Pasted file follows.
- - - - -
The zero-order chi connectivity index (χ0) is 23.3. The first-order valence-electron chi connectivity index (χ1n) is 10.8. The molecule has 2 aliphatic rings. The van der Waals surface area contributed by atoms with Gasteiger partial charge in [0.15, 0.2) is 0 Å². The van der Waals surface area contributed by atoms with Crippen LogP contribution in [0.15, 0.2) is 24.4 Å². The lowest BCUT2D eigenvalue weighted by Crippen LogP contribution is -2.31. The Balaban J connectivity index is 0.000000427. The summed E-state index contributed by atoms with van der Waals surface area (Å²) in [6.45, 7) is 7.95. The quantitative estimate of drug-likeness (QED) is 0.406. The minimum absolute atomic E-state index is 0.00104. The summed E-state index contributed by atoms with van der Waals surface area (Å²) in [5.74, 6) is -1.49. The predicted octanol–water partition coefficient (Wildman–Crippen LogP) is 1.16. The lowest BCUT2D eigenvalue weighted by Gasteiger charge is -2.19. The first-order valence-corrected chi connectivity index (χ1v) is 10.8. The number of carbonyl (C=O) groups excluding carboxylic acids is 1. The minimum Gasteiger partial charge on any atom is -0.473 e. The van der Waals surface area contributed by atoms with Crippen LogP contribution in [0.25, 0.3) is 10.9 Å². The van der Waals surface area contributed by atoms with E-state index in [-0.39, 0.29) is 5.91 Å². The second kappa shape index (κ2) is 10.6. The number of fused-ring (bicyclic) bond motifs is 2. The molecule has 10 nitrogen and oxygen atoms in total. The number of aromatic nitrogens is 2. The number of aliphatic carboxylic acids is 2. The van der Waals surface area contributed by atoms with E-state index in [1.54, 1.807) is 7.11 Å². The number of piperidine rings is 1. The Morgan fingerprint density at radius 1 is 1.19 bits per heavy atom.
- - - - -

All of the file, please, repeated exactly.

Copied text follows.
The zero-order chi connectivity index (χ0) is 23.3. The first-order valence-electron chi connectivity index (χ1n) is 10.8. The molecule has 2 aliphatic rings. The van der Waals surface area contributed by atoms with Gasteiger partial charge in [0.15, 0.2) is 0 Å². The van der Waals surface area contributed by atoms with Crippen LogP contribution in [0.15, 0.2) is 24.4 Å². The lowest BCUT2D eigenvalue weighted by Crippen LogP contribution is -2.31. The Balaban J connectivity index is 0.000000427. The summed E-state index contributed by atoms with van der Waals surface area (Å²) in [6.45, 7) is 7.95. The quantitative estimate of drug-likeness (QED) is 0.406. The minimum absolute atomic E-state index is 0.00104. The summed E-state index contributed by atoms with van der Waals surface area (Å²) in [5.74, 6) is -1.49. The predicted octanol–water partition coefficient (Wildman–Crippen LogP) is 1.16. The lowest BCUT2D eigenvalue weighted by Gasteiger charge is -2.19. The first-order valence-corrected chi connectivity index (χ1v) is 10.8. The number of carbonyl (C=O) groups excluding carboxylic acids is 1. The minimum Gasteiger partial charge on any atom is -0.473 e. The van der Waals surface area contributed by atoms with Crippen LogP contribution in [0.25, 0.3) is 10.9 Å². The van der Waals surface area contributed by atoms with E-state index in [-0.39, 0.29) is 5.91 Å². The second kappa shape index (κ2) is 10.6. The number of fused-ring (bicyclic) bond motifs is 2. The molecule has 10 nitrogen and oxygen atoms in total. The number of aromatic nitrogens is 2. The number of aliphatic carboxylic acids is 2. The van der Waals surface area contributed by atoms with E-state index in [1.54, 1.807) is 7.11 Å². The number of piperidine rings is 1. The Morgan fingerprint density at radius 1 is 1.19 bits per heavy atom.